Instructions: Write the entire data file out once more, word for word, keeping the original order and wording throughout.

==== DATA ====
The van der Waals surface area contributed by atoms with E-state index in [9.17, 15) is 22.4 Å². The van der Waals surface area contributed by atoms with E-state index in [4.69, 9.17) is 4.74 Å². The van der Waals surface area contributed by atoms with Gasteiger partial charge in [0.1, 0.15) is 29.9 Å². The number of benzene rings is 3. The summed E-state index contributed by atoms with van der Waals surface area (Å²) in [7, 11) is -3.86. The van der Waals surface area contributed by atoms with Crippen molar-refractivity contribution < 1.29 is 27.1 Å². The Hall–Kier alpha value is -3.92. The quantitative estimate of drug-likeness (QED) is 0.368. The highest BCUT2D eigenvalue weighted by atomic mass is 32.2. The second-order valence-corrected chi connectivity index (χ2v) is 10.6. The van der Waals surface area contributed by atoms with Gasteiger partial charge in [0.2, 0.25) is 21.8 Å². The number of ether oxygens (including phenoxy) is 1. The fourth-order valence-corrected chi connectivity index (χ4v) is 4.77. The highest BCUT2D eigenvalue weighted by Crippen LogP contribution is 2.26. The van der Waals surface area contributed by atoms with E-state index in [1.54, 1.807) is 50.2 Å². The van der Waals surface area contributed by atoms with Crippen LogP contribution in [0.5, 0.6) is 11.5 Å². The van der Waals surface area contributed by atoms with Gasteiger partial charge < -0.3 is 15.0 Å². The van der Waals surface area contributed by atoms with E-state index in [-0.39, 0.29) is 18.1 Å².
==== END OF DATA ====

The van der Waals surface area contributed by atoms with E-state index in [9.17, 15) is 22.4 Å². The van der Waals surface area contributed by atoms with E-state index in [4.69, 9.17) is 4.74 Å². The van der Waals surface area contributed by atoms with Gasteiger partial charge in [0.1, 0.15) is 29.9 Å². The number of benzene rings is 3. The summed E-state index contributed by atoms with van der Waals surface area (Å²) in [7, 11) is -3.86. The van der Waals surface area contributed by atoms with Crippen molar-refractivity contribution < 1.29 is 27.1 Å². The Hall–Kier alpha value is -3.92. The quantitative estimate of drug-likeness (QED) is 0.368. The highest BCUT2D eigenvalue weighted by atomic mass is 32.2. The second-order valence-corrected chi connectivity index (χ2v) is 10.6. The van der Waals surface area contributed by atoms with Gasteiger partial charge in [0.2, 0.25) is 21.8 Å². The number of ether oxygens (including phenoxy) is 1. The fourth-order valence-corrected chi connectivity index (χ4v) is 4.77. The highest BCUT2D eigenvalue weighted by Crippen LogP contribution is 2.26. The van der Waals surface area contributed by atoms with E-state index in [1.54, 1.807) is 50.2 Å². The van der Waals surface area contributed by atoms with Crippen LogP contribution in [0.5, 0.6) is 11.5 Å². The van der Waals surface area contributed by atoms with Gasteiger partial charge < -0.3 is 15.0 Å². The van der Waals surface area contributed by atoms with E-state index in [-0.39, 0.29) is 18.1 Å².